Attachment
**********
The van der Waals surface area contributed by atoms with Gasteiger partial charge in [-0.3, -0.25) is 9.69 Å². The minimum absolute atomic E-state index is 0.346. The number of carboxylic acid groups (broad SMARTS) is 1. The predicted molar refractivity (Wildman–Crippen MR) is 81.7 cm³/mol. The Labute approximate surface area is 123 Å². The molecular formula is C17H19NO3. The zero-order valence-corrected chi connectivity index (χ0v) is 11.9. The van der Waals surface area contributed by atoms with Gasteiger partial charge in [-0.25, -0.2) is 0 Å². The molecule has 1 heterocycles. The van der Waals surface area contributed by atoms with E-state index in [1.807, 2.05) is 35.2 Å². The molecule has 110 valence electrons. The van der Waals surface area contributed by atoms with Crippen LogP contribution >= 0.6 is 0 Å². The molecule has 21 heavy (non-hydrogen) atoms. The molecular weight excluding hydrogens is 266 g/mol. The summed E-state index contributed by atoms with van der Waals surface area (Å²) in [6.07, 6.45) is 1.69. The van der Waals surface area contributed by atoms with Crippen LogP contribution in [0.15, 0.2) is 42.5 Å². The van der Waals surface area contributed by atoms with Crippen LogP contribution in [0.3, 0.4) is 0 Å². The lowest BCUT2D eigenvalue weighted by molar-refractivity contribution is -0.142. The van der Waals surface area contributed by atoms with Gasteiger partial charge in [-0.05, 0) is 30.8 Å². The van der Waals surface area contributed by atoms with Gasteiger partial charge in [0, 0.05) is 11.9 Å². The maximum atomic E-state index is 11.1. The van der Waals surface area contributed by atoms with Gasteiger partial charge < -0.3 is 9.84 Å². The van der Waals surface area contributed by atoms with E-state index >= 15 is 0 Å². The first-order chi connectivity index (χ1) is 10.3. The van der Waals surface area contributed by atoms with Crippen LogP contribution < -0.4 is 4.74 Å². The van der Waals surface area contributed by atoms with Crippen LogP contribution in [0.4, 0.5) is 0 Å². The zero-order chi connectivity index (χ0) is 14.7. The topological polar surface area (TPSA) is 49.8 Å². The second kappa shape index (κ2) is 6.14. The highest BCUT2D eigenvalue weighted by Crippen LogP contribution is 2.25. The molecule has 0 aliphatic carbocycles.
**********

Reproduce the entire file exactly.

The van der Waals surface area contributed by atoms with Gasteiger partial charge in [-0.3, -0.25) is 9.69 Å². The minimum absolute atomic E-state index is 0.346. The number of carboxylic acid groups (broad SMARTS) is 1. The predicted molar refractivity (Wildman–Crippen MR) is 81.7 cm³/mol. The Labute approximate surface area is 123 Å². The molecular formula is C17H19NO3. The zero-order valence-corrected chi connectivity index (χ0v) is 11.9. The van der Waals surface area contributed by atoms with Gasteiger partial charge in [-0.25, -0.2) is 0 Å². The molecule has 1 heterocycles. The van der Waals surface area contributed by atoms with E-state index in [1.807, 2.05) is 35.2 Å². The molecule has 110 valence electrons. The van der Waals surface area contributed by atoms with Crippen LogP contribution >= 0.6 is 0 Å². The molecule has 21 heavy (non-hydrogen) atoms. The molecular weight excluding hydrogens is 266 g/mol. The summed E-state index contributed by atoms with van der Waals surface area (Å²) in [6.07, 6.45) is 1.69. The van der Waals surface area contributed by atoms with Crippen LogP contribution in [0.15, 0.2) is 42.5 Å². The van der Waals surface area contributed by atoms with Crippen LogP contribution in [0.3, 0.4) is 0 Å². The lowest BCUT2D eigenvalue weighted by molar-refractivity contribution is -0.142. The van der Waals surface area contributed by atoms with Gasteiger partial charge in [-0.05, 0) is 30.8 Å². The van der Waals surface area contributed by atoms with Gasteiger partial charge in [0, 0.05) is 11.9 Å². The maximum atomic E-state index is 11.1. The van der Waals surface area contributed by atoms with Gasteiger partial charge < -0.3 is 9.84 Å². The van der Waals surface area contributed by atoms with E-state index >= 15 is 0 Å². The first-order chi connectivity index (χ1) is 10.3. The van der Waals surface area contributed by atoms with Crippen LogP contribution < -0.4 is 4.74 Å². The van der Waals surface area contributed by atoms with Crippen LogP contribution in [0.4, 0.5) is 0 Å². The zero-order chi connectivity index (χ0) is 14.7. The topological polar surface area (TPSA) is 49.8 Å². The second kappa shape index (κ2) is 6.14. The highest BCUT2D eigenvalue weighted by Crippen LogP contribution is 2.25. The molecule has 0 aliphatic carbocycles.